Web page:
Despite the many benefits of electric vehicles, the charging time remains a deal-breaker, making them stick to ICE cars. They prefer the speed at which they pump fuel into the tank at the filling station. This turn-off, however, is going to be short-lived as an Israeli company, StoreDot has unveiled its new battery that promises under 10 minutes of charging.
With a fast-charging battery like this prototype and charging infrastructure maturing, StoreDot might have dealt the death blow to range anxiety.
StoreDot describes the battery as the world’s first silicon-dominant battery. It uses cylindrical cells with the 4680 format. If ‘4680’ sounds familiar, it is the same format Tesla uses in its new tabless battery. The number means the cell is 46 mm wide and 80 mm tall, both dimensions more than what current batteries use.
According to the Israeli company, the battery has been work-in-progress for three and has yielded five cell design patents. StoreDot focused on enhancing throughput, safety, and performance.
There are talks of a production partnership with Eve Energy in China, as StoreDot targets 2024 for mass production when the battery will be ready for use by automotive companies. The first generation is targeted at the automotive industry first.
StoreDot claims it is in advanced discussions with several automakers with a global presence on supplying the new batteries.
CEO of StoreDot, Dr. Doron Myersdorf, said: “Achieving the goal of extreme fast charging a cylindrical cell in only 10 minutes has been on StoreDot’s technology roadmap from day one. It’s highly significant that we can offer Electric Vehicle manufacturers the choice of cell formats, utilizing our XFC technology that will overcome the current barriers to EV [electric vehicle] ownership: range and charging anxiety.”
Apart from this battery, StoreDot is working on technologies that give solid-state batteries extreme energy density and longer working life. The solid-state battery will be ready for industrial-scale production by 2028.
From its location in Herzliya, StoreDot has been working on lithium-ion batteries since 2012. It has been investigating how nanomaterials, organic and inorganic compounds can make batteries charge faster. StoreDot aims to make the popular lithium-ion battery better by bringing down charging times from hours to minutes.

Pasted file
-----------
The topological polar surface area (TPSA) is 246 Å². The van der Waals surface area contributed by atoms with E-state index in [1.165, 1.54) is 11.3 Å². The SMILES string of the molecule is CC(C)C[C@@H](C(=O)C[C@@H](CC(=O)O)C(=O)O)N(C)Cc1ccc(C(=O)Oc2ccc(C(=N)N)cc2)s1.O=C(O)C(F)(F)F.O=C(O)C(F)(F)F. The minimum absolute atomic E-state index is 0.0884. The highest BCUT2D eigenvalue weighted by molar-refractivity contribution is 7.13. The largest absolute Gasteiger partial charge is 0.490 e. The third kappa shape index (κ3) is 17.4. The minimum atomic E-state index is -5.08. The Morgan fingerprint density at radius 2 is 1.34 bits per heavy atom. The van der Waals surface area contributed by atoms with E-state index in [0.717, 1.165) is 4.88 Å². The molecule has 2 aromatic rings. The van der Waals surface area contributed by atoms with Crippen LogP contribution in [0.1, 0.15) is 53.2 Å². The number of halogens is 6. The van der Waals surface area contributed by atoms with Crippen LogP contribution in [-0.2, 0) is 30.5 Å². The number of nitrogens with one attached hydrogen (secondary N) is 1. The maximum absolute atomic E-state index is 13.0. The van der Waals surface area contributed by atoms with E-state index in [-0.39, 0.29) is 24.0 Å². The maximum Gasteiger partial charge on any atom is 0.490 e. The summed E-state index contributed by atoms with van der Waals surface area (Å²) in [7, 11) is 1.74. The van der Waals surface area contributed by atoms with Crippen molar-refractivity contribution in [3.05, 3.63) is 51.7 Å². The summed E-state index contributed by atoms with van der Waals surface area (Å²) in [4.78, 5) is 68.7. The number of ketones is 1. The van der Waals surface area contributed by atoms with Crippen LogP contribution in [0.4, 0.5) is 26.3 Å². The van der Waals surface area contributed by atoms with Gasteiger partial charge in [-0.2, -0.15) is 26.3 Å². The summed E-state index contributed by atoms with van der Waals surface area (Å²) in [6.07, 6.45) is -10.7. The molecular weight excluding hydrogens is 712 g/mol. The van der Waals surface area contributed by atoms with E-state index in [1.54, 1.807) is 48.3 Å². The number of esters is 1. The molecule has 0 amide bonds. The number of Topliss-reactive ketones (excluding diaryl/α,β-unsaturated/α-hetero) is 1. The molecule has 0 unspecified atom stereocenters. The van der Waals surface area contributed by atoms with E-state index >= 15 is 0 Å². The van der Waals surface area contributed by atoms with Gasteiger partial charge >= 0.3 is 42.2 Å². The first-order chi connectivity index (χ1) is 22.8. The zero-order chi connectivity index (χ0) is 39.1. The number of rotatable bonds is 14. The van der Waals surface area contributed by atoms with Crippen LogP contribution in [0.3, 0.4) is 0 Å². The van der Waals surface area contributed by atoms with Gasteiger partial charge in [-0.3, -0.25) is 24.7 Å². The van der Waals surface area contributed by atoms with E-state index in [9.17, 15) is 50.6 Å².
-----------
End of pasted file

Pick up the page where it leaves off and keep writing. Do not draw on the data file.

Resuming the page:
How StoreDot achieved the lower charging time
StoreDot replaced the graphite in the cell’s anode with metalloid nanoparticles like silicon. This step solved some of the safety and cycle life issues, and damages during the charging process.
Tesla did the same with its tabless battery by using silicon to reduce costs, increase energy storing capacity and simplify the manufacturing process.
The company demoed its XFC tech in a battery for the first time in 2019 by using a two-wheel vehicle that charged to the full in five minutes. The following year, it demoed again using a drone that also charged fully in five minutes. By 2021, StoreDot had launched engineering samples.
StoreDot has also worked on the software side of charging its battery, filing a patent application for a system that could boost charging efficiency by doing real-time analysis of the charging station and use the data to adjust the rate at which the battery accepts charge.
Investors and StoreDot aim
StoreDot has a couple of financial backers, including big names like BP Ventures, a subsidiary of BP, Daimler AG, Japanese TDK, and Samsung Ventures. Investments have totaled $130 million so far.
To improve the EV battery landscape, StoreDot is prepared to share its technology with other organizations. This is aimed at accelerating the rate of electric vehicles worldwide and reduce pollution due to road transport.
Here is how Myersdorf describes his company’s aim: “We want to work with and support the global community, including automotive manufacturers and infrastructure providers in their missions as well, especially when the industry is facing a number of charging infrastructure deployment challenges, not least the global semiconductor shortage.”
Other StoreDot endeavours
Interestingly, StoreDot has already got the nods from big names outside the automotive industry. It has secured approval from NASA to carry out what it calls a “space-based research and development program” into new battery materials.
The research will take place on the famous International Space Station as a part of Israel’s Rakia program. The program is a joint venture between the Israeli Ministry of Science and Technology and the Ramon Foundation. It will send an astronaut to the space station in SpaceX’s Crew Dragon and conduct about 200 hours of experiment in a zero-gravity environment.
SpaceX is a sister company to Tesla. The two companies often share ideas, like using the same stainless steel materials for the Starship and Cybertruck.